by Lyn Turknett
This month’s newsletter is focused on teams, and I love thinking about teams. Indeed thinking about teams has been my life’s work – how leadership teams function best, why teams fail, and, more recently, what agile teams tell us about the future of enterprise. But as I try to finish this short piece I have one thing on my mind – and that is the remarkable individual that the world lost on Sunday, May 10th, 2020 – Dr. Frances Bartlett Kinne. Fran would have been 103 on May 23rd.
When we visited Fran last, on December 1st of last year, she had been interviewed earlier in the day for a CBS documentary on the Jacksonville University Cinderella team of 1970 – still the smallest team in the modern era to make it to the NCAA final four. Fran was president of JU from 1979 to 1989, but as Dean of Fine Arts in 1970 she was already the unofficial team-builder at JU – and of any organization she was ever a part of.
The most important lesson about teams crystallized for me on a Sunday in 2016, when I read Charles Duhigg’s article entitled What Google Learned From It’s Quest to Build the Perfect Team.
Google is data rich and data obsessed, and in 2012 embarked on Project Aristotle – a huge effort designed to figure out what distinguished their most productive teams from the other teams. After measuring everything under the sun they found some things that were important, like clear goals and norms for accountability, but the most important element – far and away the most important thing – was psychological safety. The term psychological safety was coined by Harvard researcher Amy Edmondson, and she defined it in 1999 as ‘‘a sense of confidence that the team will not embarrass, reject or punish someone for speaking up. It describes a team climate characterized by interpersonal trust and mutual respect in which people are comfortable being themselves.’’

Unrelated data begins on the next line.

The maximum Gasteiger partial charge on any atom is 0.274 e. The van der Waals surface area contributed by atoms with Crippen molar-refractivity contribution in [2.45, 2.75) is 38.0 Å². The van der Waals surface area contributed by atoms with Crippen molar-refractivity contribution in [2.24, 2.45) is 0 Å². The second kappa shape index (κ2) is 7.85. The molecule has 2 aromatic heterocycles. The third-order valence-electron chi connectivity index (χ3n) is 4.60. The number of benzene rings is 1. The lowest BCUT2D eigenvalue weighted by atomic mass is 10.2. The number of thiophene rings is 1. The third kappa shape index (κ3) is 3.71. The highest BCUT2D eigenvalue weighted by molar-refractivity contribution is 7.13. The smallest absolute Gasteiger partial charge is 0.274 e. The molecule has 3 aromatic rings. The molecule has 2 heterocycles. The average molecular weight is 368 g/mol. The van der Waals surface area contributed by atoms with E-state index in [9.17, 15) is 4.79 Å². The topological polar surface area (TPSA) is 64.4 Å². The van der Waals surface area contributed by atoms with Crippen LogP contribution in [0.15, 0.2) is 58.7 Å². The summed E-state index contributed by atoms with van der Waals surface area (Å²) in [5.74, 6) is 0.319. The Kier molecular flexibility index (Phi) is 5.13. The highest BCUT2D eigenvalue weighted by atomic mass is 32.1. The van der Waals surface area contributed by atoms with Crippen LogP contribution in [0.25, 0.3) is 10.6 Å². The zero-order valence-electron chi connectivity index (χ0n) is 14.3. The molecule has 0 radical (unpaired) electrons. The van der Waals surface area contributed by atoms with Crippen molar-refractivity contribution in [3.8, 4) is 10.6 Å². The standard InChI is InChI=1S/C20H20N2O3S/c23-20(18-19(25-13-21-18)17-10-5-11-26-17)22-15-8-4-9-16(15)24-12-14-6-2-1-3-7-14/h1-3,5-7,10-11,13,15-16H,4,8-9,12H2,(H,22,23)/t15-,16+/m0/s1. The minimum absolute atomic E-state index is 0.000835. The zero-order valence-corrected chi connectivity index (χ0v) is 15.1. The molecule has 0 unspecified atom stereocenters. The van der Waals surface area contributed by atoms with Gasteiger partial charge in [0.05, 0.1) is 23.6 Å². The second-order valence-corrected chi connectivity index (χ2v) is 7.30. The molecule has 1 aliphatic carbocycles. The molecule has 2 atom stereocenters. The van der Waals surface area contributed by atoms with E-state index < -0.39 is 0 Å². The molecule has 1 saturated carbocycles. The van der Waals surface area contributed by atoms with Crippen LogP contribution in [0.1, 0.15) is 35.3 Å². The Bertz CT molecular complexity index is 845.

Google found that teams high in psychological safety were not just more productive but also more innovative, and that has been corroborated by others. They share their research along with ways to build psychological safety on their ReWork
site. I wish I could go back and measure the psychological safety in teams that had Fran as a leader or member – I would bet the scores would be off the charts.
My favorite recent book about teams is Daniel Coyle’s The Culture Code: The Secrets of Highly Effective Groups
, and his first secret, unsurprisingly, is Safety. The most important lesson for any team is that psychological safety must be high.
Coyle says that people, especially leaders, need to signal safety quickly, in the first five seconds. Fran did that. She connected immediately. I don’t remember the event, but I remember being in the back seat of a car in a line for valet parking. Fran was in the front passenger seat. She began a quick conversation with the valet, asking him, with incredible warmth, his name, whether he was in school, and what his plans for the future were. I still remember the light in his eyes. And she did that with everyone, no matter who they were.